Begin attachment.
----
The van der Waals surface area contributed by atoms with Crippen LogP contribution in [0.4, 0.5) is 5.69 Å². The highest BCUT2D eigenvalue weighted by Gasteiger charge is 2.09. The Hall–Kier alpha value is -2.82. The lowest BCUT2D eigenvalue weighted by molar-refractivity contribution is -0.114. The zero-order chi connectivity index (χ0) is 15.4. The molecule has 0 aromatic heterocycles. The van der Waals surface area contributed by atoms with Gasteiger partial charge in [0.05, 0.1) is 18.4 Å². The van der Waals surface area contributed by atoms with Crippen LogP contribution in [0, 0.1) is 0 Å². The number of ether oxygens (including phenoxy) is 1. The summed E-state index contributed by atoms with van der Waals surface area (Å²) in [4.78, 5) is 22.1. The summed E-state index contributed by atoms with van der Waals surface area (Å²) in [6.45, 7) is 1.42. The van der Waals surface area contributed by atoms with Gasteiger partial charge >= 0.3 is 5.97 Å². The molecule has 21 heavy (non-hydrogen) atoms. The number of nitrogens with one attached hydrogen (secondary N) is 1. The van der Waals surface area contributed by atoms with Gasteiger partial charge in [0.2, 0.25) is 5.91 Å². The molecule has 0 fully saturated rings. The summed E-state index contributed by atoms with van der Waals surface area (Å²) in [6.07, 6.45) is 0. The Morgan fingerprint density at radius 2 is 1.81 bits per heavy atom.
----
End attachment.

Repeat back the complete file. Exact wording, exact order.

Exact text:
The van der Waals surface area contributed by atoms with Crippen LogP contribution in [0.4, 0.5) is 5.69 Å². The highest BCUT2D eigenvalue weighted by Gasteiger charge is 2.09. The Hall–Kier alpha value is -2.82. The lowest BCUT2D eigenvalue weighted by molar-refractivity contribution is -0.114. The zero-order chi connectivity index (χ0) is 15.4. The molecule has 0 aromatic heterocycles. The van der Waals surface area contributed by atoms with Gasteiger partial charge in [0.05, 0.1) is 18.4 Å². The van der Waals surface area contributed by atoms with Crippen LogP contribution in [0, 0.1) is 0 Å². The number of ether oxygens (including phenoxy) is 1. The summed E-state index contributed by atoms with van der Waals surface area (Å²) in [4.78, 5) is 22.1. The summed E-state index contributed by atoms with van der Waals surface area (Å²) in [6.45, 7) is 1.42. The van der Waals surface area contributed by atoms with Gasteiger partial charge >= 0.3 is 5.97 Å². The molecule has 21 heavy (non-hydrogen) atoms. The number of nitrogens with one attached hydrogen (secondary N) is 1. The van der Waals surface area contributed by atoms with Gasteiger partial charge in [0.2, 0.25) is 5.91 Å². The molecule has 0 fully saturated rings. The summed E-state index contributed by atoms with van der Waals surface area (Å²) in [6.07, 6.45) is 0. The Morgan fingerprint density at radius 2 is 1.81 bits per heavy atom.